You can sum up what all major life turnarounds require in one word: willingness.
People, places, and things can’t possibly make us happy. But we can keep happy company with them. Finding our own happiness first is the key.
These days we have all kinds of ways to explain people’s dysfunction. And while there are indeed times when a perfectly healthy person’s biochemistry suddenly and for no apparent reason goes kaflooey, and cases where unpredictable tragedy so traumatizes that it temporarily impairs even the most well-adjusted person, more often, a person’s character not only predisposes the problems they experience in life but also exacerbates those problems when they occur.
Narcissistic grandiosity is mostly a matter of exaggeration – especially exaggerated self-importance and capability. And, when such grandiosity goes unchecked, it can lead to much bigger problems.
When we try too hard to understand we inadvertently revoke the power we have. Understanding can’t itself empower. Taking action empowers.
No one makes a major life course-correction without submitting to a higher power or operating principle. But narcissists have a big problem with that.
In many ways, character is like a psychological immune system. Stressful things happen to all of us, but when you have a rightly developed will, you can more readily summon the internal resources to weather the storms of life. Still, the strength and solidity of our will must always be tested.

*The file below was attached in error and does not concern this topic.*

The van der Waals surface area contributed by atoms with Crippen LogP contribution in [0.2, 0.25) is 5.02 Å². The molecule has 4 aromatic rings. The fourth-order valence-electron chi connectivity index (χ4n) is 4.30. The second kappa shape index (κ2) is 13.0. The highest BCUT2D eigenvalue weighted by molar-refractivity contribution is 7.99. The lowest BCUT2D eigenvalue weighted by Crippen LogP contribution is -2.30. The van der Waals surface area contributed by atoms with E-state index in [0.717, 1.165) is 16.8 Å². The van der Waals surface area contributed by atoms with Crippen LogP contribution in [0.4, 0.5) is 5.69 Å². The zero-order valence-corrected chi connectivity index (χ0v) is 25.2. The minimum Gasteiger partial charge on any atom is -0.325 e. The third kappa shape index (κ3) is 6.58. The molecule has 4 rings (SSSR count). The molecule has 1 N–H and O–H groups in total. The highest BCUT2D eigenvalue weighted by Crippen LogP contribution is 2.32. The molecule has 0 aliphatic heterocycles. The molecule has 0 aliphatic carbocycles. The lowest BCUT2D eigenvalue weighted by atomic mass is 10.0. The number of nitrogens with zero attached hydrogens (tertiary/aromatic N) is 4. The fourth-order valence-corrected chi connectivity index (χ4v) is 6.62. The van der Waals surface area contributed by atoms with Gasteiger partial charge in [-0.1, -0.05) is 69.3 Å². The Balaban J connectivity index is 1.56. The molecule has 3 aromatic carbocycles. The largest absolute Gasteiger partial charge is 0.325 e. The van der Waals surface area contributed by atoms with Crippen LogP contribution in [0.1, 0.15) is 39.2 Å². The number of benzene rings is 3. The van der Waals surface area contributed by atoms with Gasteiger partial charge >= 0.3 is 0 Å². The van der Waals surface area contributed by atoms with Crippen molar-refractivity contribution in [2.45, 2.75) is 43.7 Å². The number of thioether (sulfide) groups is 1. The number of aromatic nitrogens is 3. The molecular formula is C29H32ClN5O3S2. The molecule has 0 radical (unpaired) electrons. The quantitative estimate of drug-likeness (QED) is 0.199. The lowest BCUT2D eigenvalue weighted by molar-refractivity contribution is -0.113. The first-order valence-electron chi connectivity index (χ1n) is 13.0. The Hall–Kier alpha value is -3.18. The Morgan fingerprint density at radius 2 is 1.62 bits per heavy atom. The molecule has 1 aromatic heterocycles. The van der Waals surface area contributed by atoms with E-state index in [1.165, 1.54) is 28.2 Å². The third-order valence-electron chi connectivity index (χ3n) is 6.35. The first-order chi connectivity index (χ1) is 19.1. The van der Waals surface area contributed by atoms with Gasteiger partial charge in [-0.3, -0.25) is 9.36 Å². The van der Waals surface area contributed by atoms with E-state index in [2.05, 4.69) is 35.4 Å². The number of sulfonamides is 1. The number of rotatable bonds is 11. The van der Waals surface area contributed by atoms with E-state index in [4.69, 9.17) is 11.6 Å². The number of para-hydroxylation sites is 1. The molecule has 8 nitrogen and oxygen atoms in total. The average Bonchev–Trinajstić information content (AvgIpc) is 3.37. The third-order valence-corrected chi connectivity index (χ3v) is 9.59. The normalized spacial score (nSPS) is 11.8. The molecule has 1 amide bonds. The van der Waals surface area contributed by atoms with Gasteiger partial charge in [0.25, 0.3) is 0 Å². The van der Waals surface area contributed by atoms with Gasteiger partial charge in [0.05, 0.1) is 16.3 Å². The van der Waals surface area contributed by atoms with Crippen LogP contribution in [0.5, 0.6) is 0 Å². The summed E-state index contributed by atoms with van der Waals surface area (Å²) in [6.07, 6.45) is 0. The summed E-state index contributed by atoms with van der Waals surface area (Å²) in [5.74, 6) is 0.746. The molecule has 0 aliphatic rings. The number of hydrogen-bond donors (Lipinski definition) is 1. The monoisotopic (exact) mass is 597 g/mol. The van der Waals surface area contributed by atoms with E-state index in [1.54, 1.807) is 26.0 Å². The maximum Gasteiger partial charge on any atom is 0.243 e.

Not all undisciplined behavior represents a genuine addiction. And while there are some rare exceptions, most true addictions don’t just develop overnight. There’s a typical pathway to getting “hooked.” And that pathway is littered with many clear warning signs. Healthy characters respect and heed those signs. But underdeveloped characters tend to ignore or disregard them. That’s why character, and mastering character’s “sixth command,” is so important.
It’s an unfortunate reality that when character disturbances either fail to be recognized or are improperly labeled as something else, the problems associated with those disturbances can be “enabled” to continue or even worsen.
If someone’s behavior and impulse control problems are truly a problem of chemistry, then appropriate medication (and supportive counseling) is what’s indicated. But if the problem is primarily one of character, then the person’s way of looking at the world – the various ways they think about things, the attitudes they hold, etc. – all need to be confronted and corrected in within a highly specialized treatment framework.